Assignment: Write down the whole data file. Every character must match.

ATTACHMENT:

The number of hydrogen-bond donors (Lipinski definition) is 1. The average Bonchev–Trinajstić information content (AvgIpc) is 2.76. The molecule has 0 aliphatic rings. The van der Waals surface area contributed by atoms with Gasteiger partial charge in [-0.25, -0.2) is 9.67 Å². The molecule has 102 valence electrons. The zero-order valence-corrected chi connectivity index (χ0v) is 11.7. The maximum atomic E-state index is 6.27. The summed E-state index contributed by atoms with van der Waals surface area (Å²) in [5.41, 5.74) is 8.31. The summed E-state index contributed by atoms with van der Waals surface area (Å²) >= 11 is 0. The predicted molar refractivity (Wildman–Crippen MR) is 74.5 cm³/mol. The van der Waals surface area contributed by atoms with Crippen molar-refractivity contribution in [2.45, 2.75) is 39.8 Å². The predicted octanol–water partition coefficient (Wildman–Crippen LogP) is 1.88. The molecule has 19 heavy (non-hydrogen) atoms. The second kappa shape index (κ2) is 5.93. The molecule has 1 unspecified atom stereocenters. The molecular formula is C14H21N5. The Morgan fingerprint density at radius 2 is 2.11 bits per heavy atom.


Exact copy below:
The number of hydrogen-bond donors (Lipinski definition) is 1. The average Bonchev–Trinajstić information content (AvgIpc) is 2.76. The molecule has 0 aliphatic rings. The van der Waals surface area contributed by atoms with Gasteiger partial charge in [-0.25, -0.2) is 9.67 Å². The molecule has 102 valence electrons. The zero-order valence-corrected chi connectivity index (χ0v) is 11.7. The maximum atomic E-state index is 6.27. The summed E-state index contributed by atoms with van der Waals surface area (Å²) in [5.41, 5.74) is 8.31. The summed E-state index contributed by atoms with van der Waals surface area (Å²) >= 11 is 0. The predicted molar refractivity (Wildman–Crippen MR) is 74.5 cm³/mol. The van der Waals surface area contributed by atoms with Crippen molar-refractivity contribution in [2.45, 2.75) is 39.8 Å². The predicted octanol–water partition coefficient (Wildman–Crippen LogP) is 1.88. The molecule has 19 heavy (non-hydrogen) atoms. The second kappa shape index (κ2) is 5.93. The molecule has 1 unspecified atom stereocenters. The molecular formula is C14H21N5. The Morgan fingerprint density at radius 2 is 2.11 bits per heavy atom.